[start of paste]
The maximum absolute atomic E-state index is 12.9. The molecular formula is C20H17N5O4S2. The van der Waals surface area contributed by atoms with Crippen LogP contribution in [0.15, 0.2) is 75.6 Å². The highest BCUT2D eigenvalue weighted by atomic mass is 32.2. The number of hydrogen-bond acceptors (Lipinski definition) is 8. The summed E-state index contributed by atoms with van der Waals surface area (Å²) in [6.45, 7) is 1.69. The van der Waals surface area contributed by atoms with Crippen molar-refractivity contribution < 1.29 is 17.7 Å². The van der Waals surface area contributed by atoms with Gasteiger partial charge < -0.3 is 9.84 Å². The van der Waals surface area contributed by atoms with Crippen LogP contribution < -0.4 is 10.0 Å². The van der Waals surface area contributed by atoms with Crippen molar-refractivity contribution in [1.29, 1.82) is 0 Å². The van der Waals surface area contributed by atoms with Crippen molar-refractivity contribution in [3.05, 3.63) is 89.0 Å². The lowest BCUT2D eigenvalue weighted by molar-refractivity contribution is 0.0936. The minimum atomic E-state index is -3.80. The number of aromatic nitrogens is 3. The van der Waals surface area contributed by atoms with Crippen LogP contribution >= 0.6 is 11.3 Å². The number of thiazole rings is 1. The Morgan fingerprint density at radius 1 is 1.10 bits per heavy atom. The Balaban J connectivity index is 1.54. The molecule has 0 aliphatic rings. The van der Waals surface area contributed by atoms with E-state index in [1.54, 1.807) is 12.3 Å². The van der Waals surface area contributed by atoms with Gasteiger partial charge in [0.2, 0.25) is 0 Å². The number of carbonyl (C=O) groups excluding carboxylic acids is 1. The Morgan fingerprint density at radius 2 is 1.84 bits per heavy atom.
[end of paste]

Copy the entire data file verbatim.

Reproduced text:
The maximum absolute atomic E-state index is 12.9. The molecular formula is C20H17N5O4S2. The van der Waals surface area contributed by atoms with Crippen LogP contribution in [0.15, 0.2) is 75.6 Å². The highest BCUT2D eigenvalue weighted by atomic mass is 32.2. The number of hydrogen-bond acceptors (Lipinski definition) is 8. The summed E-state index contributed by atoms with van der Waals surface area (Å²) in [6.45, 7) is 1.69. The van der Waals surface area contributed by atoms with Crippen molar-refractivity contribution < 1.29 is 17.7 Å². The van der Waals surface area contributed by atoms with Gasteiger partial charge < -0.3 is 9.84 Å². The van der Waals surface area contributed by atoms with Crippen LogP contribution < -0.4 is 10.0 Å². The van der Waals surface area contributed by atoms with Crippen molar-refractivity contribution in [1.29, 1.82) is 0 Å². The van der Waals surface area contributed by atoms with Crippen molar-refractivity contribution in [3.05, 3.63) is 89.0 Å². The lowest BCUT2D eigenvalue weighted by molar-refractivity contribution is 0.0936. The minimum atomic E-state index is -3.80. The number of aromatic nitrogens is 3. The van der Waals surface area contributed by atoms with Crippen LogP contribution >= 0.6 is 11.3 Å². The number of thiazole rings is 1. The Morgan fingerprint density at radius 1 is 1.10 bits per heavy atom. The Balaban J connectivity index is 1.54. The molecule has 0 aliphatic rings. The van der Waals surface area contributed by atoms with E-state index in [1.54, 1.807) is 12.3 Å². The van der Waals surface area contributed by atoms with Gasteiger partial charge in [0.2, 0.25) is 0 Å². The number of carbonyl (C=O) groups excluding carboxylic acids is 1. The Morgan fingerprint density at radius 2 is 1.84 bits per heavy atom.